Monthly Archives: February 2013

Nashville’s Housing Campaign

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More than 70 community leaders representing the housing, nonprofit, business, faith, and political sectors filled the seats at the Nashville Downtown Partnership on Tuesday, February 26, to kick-off a local housing campaign.

Metropolitan Homelessness Commission Director Will Connelly said the overall goal of this campaign was to increase access to permanent supportive housing for individuals and families experiencing long-term homelessness in Davidson County.

Linda Kaufman, national field organizer of the 100,000 Homes Campaign, provided a national framework for this grassroots, local approach. The 100,000 Homes campaign, facilitated by Community Solutions, aims to house 100,000 chronic and medically vulnerable homeless Americans by July 2014. Currently approximately 184 communities across the nation participate in the 100,000 Homes Campaign. “We are one third there,” Kaufman said, adding the campaign asks communities to house about 2.5% of their vulnerable and chronic homeless population each month.

Memphis 100 is one such grassroots program launched in fall 2012 by the Community Alliance for the Homeless and the Creating Homes Initiative. The West Tennessee community wants to house 100 of the most vulnerable individuals by April 2013. Chere’ Bradshaw, housing facilitator for behavioral health initiatives in Memphis, said Memphis 100 was on target.

As of now, both the national and the Memphis campaigns are on track. Connelly’s goal is to get Nashville’s community on board and replicate other cities’ success. His approach focuses on identifying
1. Building a Nashville campaign team;
2. Clarifying demand that stakeholders can agree on;
3. Lining up supply in a coordinated effort;
4. Moving people into housing; and
5. Helping people remain in housing.

The role of the Metropolitan Homelessness Commission is to serve as the backbone of the campaign. More specifically, the Commission will coordinate local efforts under the guidance of a steering committee that includes community leaders. At this point, Connelly is working to put together that steering committee and create different work groups.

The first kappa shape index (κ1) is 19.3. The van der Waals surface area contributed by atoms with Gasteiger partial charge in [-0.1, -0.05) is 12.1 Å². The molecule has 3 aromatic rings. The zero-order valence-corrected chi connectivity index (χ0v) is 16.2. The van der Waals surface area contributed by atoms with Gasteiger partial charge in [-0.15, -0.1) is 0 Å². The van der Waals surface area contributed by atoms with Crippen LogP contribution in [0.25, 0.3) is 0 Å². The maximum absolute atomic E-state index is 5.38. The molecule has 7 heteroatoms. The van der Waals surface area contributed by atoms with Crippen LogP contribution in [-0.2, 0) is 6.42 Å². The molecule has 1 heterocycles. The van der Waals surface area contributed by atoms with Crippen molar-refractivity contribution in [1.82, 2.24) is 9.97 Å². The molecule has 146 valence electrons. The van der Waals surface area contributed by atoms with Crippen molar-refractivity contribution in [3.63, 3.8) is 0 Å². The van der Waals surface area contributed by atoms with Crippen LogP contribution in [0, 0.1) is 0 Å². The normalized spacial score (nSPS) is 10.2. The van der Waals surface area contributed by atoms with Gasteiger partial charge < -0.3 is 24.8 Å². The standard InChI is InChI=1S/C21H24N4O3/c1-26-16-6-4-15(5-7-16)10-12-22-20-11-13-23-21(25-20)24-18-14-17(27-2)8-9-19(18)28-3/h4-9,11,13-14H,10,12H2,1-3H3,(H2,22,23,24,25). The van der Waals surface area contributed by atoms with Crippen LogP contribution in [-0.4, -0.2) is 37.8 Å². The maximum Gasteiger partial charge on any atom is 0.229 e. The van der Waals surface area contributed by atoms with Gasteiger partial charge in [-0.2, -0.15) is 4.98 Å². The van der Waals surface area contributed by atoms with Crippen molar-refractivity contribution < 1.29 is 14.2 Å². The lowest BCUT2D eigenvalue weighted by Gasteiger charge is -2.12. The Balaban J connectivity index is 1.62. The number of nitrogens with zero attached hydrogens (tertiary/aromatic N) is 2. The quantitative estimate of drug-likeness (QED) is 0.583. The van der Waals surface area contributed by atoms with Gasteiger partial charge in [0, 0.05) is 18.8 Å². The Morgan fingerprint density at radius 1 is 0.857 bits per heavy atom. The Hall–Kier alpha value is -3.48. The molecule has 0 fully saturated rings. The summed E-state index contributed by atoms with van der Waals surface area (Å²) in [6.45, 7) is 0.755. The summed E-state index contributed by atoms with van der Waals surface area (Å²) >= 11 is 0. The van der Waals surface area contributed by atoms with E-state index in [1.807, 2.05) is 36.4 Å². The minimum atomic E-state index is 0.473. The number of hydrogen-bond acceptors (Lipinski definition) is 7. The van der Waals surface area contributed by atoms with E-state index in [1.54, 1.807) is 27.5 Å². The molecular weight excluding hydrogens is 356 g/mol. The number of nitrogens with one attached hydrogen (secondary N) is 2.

One of the first activities Nashville is going to engage in is organizing a registry week, which is an initiative promoted by the 100,000 Homes Campaign. Registry week is a methodology that systematically develops a registry of rough sleepers in a community. It allows for service providers to focus on housing the most vulnerable individuals and families who are at risk of dying.

Please stay tuned to follow the Nashville Homes Campaign’s weekly blog, which aims to give regular progress updates of the campaign.

For material that was presented at the campaign’s kick-off event on February 26, please click here.

For a two-minute summary of the 100,000 Homes Campaign, click here.

The Role of the Metropolitan Homelessness Commission

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As you may already know, approximately 70 Nashville leaders representing a wide spectrum of organizations and sectors came together at the Downtown Partnership in February to learn and be part of the city’s new campaign to house our most vulnerable and chronic homeless neighbors. Our goal, as a community, is to end chronic homelessness within this decade.

The Metropolitan Homelessness Commission, under the leadership of its director, Will Connelly, has made the commitment to lead the charge of this new campaign.

Connelly describes the role of the Metropolitan Homelessness Commission as follows:

“The goal of the Metropolitan Homelessness Commission is to increase access to permanent supportive housing for people experiencing long-term homelessness in Davidson County.”

The Metropolitan Homelessness Commission is NOT a direct service provider, he explained.

“We are a planning and coordination body,” Connelly said. “We are trying to bring innovations and new strategies to the community and bring folks together.”

Connelly said the Homelessness Commission will serve as the backbone of the community campaign by staffing the campaign and ensuring consistent communication among partners. He views the Commission’s planning and coordination role as “fostering collaboration among stakeholders to improve our local system by increasing the housing placement rate and helping people stay in housing.”

Click on the following link to view Will Connelly’s description of the Metropolitan Homelessness Commission.